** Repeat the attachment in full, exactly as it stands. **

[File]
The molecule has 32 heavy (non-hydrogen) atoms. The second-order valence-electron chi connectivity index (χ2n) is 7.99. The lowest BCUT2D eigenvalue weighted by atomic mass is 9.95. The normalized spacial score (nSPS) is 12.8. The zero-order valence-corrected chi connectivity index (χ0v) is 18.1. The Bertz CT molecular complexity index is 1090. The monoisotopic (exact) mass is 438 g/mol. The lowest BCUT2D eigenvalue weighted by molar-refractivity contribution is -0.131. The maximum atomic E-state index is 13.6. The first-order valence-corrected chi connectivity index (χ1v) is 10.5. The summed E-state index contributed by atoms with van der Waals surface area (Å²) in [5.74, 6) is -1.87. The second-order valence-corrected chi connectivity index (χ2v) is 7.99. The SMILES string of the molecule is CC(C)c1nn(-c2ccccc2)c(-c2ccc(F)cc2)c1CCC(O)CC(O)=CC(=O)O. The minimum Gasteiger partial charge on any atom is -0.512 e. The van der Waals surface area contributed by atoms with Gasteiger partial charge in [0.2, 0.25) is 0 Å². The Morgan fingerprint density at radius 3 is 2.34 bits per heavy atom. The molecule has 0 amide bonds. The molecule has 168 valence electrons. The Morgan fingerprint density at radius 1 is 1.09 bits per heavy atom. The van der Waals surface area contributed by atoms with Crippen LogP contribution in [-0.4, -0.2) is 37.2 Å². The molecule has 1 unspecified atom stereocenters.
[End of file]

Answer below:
The molecule has 32 heavy (non-hydrogen) atoms. The second-order valence-electron chi connectivity index (χ2n) is 7.99. The lowest BCUT2D eigenvalue weighted by atomic mass is 9.95. The normalized spacial score (nSPS) is 12.8. The zero-order valence-corrected chi connectivity index (χ0v) is 18.1. The Bertz CT molecular complexity index is 1090. The monoisotopic (exact) mass is 438 g/mol. The lowest BCUT2D eigenvalue weighted by molar-refractivity contribution is -0.131. The maximum atomic E-state index is 13.6. The first-order valence-corrected chi connectivity index (χ1v) is 10.5. The summed E-state index contributed by atoms with van der Waals surface area (Å²) in [5.74, 6) is -1.87. The second-order valence-corrected chi connectivity index (χ2v) is 7.99. The SMILES string of the molecule is CC(C)c1nn(-c2ccccc2)c(-c2ccc(F)cc2)c1CCC(O)CC(O)=CC(=O)O. The minimum Gasteiger partial charge on any atom is -0.512 e. The van der Waals surface area contributed by atoms with Gasteiger partial charge in [0.2, 0.25) is 0 Å². The Morgan fingerprint density at radius 3 is 2.34 bits per heavy atom. The molecule has 0 amide bonds. The molecule has 168 valence electrons. The Morgan fingerprint density at radius 1 is 1.09 bits per heavy atom. The van der Waals surface area contributed by atoms with Crippen LogP contribution in [-0.4, -0.2) is 37.2 Å². The molecule has 1 unspecified atom stereocenters.